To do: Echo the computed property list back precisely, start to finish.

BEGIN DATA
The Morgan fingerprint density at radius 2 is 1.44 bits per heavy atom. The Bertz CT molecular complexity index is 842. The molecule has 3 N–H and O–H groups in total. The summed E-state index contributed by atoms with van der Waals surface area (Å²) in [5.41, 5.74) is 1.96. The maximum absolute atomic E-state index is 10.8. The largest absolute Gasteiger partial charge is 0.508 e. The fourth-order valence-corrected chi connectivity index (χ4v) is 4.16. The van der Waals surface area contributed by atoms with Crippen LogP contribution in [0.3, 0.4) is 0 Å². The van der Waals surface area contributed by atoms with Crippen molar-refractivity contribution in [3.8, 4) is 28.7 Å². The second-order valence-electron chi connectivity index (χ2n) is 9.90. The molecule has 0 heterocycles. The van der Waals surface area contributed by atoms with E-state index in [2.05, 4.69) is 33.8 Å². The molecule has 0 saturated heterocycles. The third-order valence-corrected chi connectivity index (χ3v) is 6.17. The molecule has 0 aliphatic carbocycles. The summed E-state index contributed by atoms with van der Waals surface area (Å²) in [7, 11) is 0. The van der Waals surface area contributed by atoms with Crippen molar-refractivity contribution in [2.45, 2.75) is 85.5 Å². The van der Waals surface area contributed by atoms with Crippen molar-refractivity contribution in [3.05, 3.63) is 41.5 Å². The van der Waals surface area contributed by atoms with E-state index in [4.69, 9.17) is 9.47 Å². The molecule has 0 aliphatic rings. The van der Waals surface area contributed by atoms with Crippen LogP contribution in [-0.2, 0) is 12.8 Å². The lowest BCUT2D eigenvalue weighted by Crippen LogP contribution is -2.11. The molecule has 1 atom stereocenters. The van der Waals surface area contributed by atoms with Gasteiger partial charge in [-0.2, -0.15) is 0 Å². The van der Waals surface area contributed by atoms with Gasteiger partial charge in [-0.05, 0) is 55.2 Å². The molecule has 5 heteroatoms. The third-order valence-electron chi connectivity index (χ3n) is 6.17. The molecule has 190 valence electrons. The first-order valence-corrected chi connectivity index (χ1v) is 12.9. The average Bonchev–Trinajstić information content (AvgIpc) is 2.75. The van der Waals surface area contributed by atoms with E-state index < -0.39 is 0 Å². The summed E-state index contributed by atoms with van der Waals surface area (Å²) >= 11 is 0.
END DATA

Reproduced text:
The Morgan fingerprint density at radius 2 is 1.44 bits per heavy atom. The Bertz CT molecular complexity index is 842. The molecule has 3 N–H and O–H groups in total. The summed E-state index contributed by atoms with van der Waals surface area (Å²) in [5.41, 5.74) is 1.96. The maximum absolute atomic E-state index is 10.8. The largest absolute Gasteiger partial charge is 0.508 e. The fourth-order valence-corrected chi connectivity index (χ4v) is 4.16. The van der Waals surface area contributed by atoms with Crippen LogP contribution in [0.3, 0.4) is 0 Å². The van der Waals surface area contributed by atoms with Crippen molar-refractivity contribution in [3.8, 4) is 28.7 Å². The second-order valence-electron chi connectivity index (χ2n) is 9.90. The molecule has 0 heterocycles. The van der Waals surface area contributed by atoms with E-state index in [2.05, 4.69) is 33.8 Å². The molecule has 0 saturated heterocycles. The third-order valence-corrected chi connectivity index (χ3v) is 6.17. The molecule has 0 aliphatic carbocycles. The summed E-state index contributed by atoms with van der Waals surface area (Å²) in [7, 11) is 0. The van der Waals surface area contributed by atoms with Crippen molar-refractivity contribution in [2.45, 2.75) is 85.5 Å². The van der Waals surface area contributed by atoms with Crippen molar-refractivity contribution in [3.05, 3.63) is 41.5 Å². The van der Waals surface area contributed by atoms with E-state index in [4.69, 9.17) is 9.47 Å². The molecule has 0 aliphatic rings. The van der Waals surface area contributed by atoms with Crippen LogP contribution in [-0.2, 0) is 12.8 Å². The lowest BCUT2D eigenvalue weighted by Crippen LogP contribution is -2.11. The molecule has 1 atom stereocenters. The van der Waals surface area contributed by atoms with Gasteiger partial charge in [-0.2, -0.15) is 0 Å². The van der Waals surface area contributed by atoms with Gasteiger partial charge in [-0.05, 0) is 55.2 Å². The molecule has 5 heteroatoms. The third-order valence-electron chi connectivity index (χ3n) is 6.17. The molecule has 190 valence electrons. The first-order valence-corrected chi connectivity index (χ1v) is 12.9. The average Bonchev–Trinajstić information content (AvgIpc) is 2.75. The van der Waals surface area contributed by atoms with E-state index < -0.39 is 0 Å². The summed E-state index contributed by atoms with van der Waals surface area (Å²) >= 11 is 0.